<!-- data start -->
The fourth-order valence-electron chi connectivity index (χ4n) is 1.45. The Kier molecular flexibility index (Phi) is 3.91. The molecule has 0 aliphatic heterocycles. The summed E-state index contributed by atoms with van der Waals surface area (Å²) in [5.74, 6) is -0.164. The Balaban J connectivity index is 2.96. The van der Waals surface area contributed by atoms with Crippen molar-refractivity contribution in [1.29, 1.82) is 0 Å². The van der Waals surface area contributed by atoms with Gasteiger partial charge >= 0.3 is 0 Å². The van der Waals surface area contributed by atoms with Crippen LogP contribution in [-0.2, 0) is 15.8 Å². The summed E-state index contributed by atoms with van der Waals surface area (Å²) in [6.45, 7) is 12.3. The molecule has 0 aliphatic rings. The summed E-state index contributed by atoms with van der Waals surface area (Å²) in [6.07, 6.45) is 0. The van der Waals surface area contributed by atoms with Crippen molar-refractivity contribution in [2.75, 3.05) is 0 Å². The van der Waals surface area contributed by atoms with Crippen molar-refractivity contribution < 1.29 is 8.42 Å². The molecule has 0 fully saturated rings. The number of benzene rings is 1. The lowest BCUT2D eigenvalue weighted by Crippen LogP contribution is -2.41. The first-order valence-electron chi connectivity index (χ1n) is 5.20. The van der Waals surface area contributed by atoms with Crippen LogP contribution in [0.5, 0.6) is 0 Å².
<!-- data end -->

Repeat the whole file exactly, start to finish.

The fourth-order valence-electron chi connectivity index (χ4n) is 1.45. The Kier molecular flexibility index (Phi) is 3.91. The molecule has 0 aliphatic heterocycles. The summed E-state index contributed by atoms with van der Waals surface area (Å²) in [5.74, 6) is -0.164. The Balaban J connectivity index is 2.96. The van der Waals surface area contributed by atoms with Crippen molar-refractivity contribution in [1.29, 1.82) is 0 Å². The van der Waals surface area contributed by atoms with Gasteiger partial charge >= 0.3 is 0 Å². The van der Waals surface area contributed by atoms with Crippen LogP contribution in [-0.2, 0) is 15.8 Å². The summed E-state index contributed by atoms with van der Waals surface area (Å²) in [6.45, 7) is 12.3. The molecule has 0 aliphatic rings. The summed E-state index contributed by atoms with van der Waals surface area (Å²) in [6.07, 6.45) is 0. The van der Waals surface area contributed by atoms with Crippen molar-refractivity contribution in [2.75, 3.05) is 0 Å². The van der Waals surface area contributed by atoms with Crippen molar-refractivity contribution < 1.29 is 8.42 Å². The molecule has 0 fully saturated rings. The number of benzene rings is 1. The lowest BCUT2D eigenvalue weighted by Crippen LogP contribution is -2.41. The first-order valence-electron chi connectivity index (χ1n) is 5.20. The van der Waals surface area contributed by atoms with Crippen LogP contribution in [0.5, 0.6) is 0 Å².